Your branding and your identity is a crucial part of your business success. You need to be seen, recognised and remembered!

There are common mistakes I see in business branding, often as a result of not working with a professional or experienced graphic design and branding specialist. I’ve shared the three most common, and their solutions, below!

1. Incorrect Logo Files:

I cannot even begin to tell you the number of times that I have been asked to assist with a design, whether it’s a brochure or a billboard, only to be given a logo that is fuzzy or in the incorrect format on solid background for example. Using a logo that is unclear or one with a big white block around it for instance is not best practice and it will not represent your business as a professional organisation.

So why does my logo look like this?

If your logo is fuzzy it’s because it is pixelated, because on the low resolution of your logo. Without getting overly technical, the simplest explanation is that the logo has been created or converted into an “image” made essentially of a number of dots per inch or pixels per inch (or the official term: dpi or ppi). Once created, you cannot add more dots. If you need to use your logo any bigger than you have it, you are simply stretching these tiny dots beyond their capacity. This effect is typically found in the common file formats – jpegs and png.

There are several ways you can avoid this but my number one tip is to have your logo supplied in a VECTOR format – this format is not made up of dots as explained above. A professional and experienced design specialist would be able to supply a vector file, most commonly in .ai, .eps or .pdf file formatsA word of caution, these file formats can contain image files and it’s best to have a professional review them to ensure they are true vector.

If you have a logo with a white block around it, there’s a good chance that it was supplied as a jpeg. While this is certainly a good file type to have within your branding suite, it should not be the only one. This results in limited use both in application (with a white background) and size (it cannot be stretch as it is an image file.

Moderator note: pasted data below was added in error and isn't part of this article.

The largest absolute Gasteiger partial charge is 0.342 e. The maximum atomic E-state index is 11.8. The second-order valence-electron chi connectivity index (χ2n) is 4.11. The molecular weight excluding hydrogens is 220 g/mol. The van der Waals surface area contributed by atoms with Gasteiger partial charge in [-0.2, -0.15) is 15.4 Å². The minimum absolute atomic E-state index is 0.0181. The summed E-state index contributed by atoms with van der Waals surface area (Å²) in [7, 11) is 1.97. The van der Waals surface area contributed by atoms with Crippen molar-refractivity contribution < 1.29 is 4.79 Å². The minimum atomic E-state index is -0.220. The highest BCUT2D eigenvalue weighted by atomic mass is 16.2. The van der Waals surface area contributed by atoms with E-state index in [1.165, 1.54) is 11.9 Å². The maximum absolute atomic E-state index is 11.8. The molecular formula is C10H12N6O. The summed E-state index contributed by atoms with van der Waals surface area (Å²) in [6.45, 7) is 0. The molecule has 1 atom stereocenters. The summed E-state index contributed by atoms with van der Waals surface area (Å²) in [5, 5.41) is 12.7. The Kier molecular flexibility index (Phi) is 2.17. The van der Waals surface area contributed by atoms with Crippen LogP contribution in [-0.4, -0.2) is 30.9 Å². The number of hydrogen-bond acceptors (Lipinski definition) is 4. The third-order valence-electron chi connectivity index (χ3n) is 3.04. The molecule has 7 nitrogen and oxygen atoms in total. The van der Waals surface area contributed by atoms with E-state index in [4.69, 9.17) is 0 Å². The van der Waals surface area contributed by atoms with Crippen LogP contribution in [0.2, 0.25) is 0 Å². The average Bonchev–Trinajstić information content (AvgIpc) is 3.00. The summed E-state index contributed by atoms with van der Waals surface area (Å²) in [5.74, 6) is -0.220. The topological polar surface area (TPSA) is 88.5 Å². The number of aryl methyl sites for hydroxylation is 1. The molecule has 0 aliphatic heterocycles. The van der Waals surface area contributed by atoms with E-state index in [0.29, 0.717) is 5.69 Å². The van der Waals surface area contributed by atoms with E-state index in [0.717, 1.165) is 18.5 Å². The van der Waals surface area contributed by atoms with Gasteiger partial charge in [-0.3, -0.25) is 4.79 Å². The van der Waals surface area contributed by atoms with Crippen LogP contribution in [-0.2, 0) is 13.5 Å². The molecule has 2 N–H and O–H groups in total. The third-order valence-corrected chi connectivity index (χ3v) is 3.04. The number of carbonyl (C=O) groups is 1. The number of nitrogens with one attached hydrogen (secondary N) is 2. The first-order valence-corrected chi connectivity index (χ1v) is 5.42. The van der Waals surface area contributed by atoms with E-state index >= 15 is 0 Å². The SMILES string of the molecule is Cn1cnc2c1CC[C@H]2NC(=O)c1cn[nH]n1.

2. No Branding Guide:

A branding guide is a rulebook, or a recipe book as my one client so fondly calls it, that explains how an organisation presents itself to the world through various aspects including your logos, font and colour selections, photography as well as brand foundational aspects like your main brand pillars and brand blueprint. Simply put, it’s a reference tool that helps maintain consistency in what your brand looks, feels and sounds like.

Using a brand guide (aka style guide or corporate identity manual) ensures that your brand looks and feels the same, even when you have different people working on customer service, marketing, design and sales. A branding guide is important because it helps your business communicate in a consistent way across all teams and channels. Consistency is imperative for your brand as these are the elements that people will come to recognise and remember.

3. Use of Generic Templates:

It’s easy to get caught up in fad trends and fancy templates that circulate, especially when your branding is not clearly defined – which often leads to business owners feeling uncertain of how to represent themselves. Generic templates are readily available and many businesses use them, making your posts, brochures, presentations and dare I even say gasp logos, look like a multitude of others. Resulting in your business simply getting lost in the noise. Most of the time these templates do not align with your business and brand – which leads to inconsistency. This also means that you are not building brand recognition or awareness, which could lead to missed opportunities.

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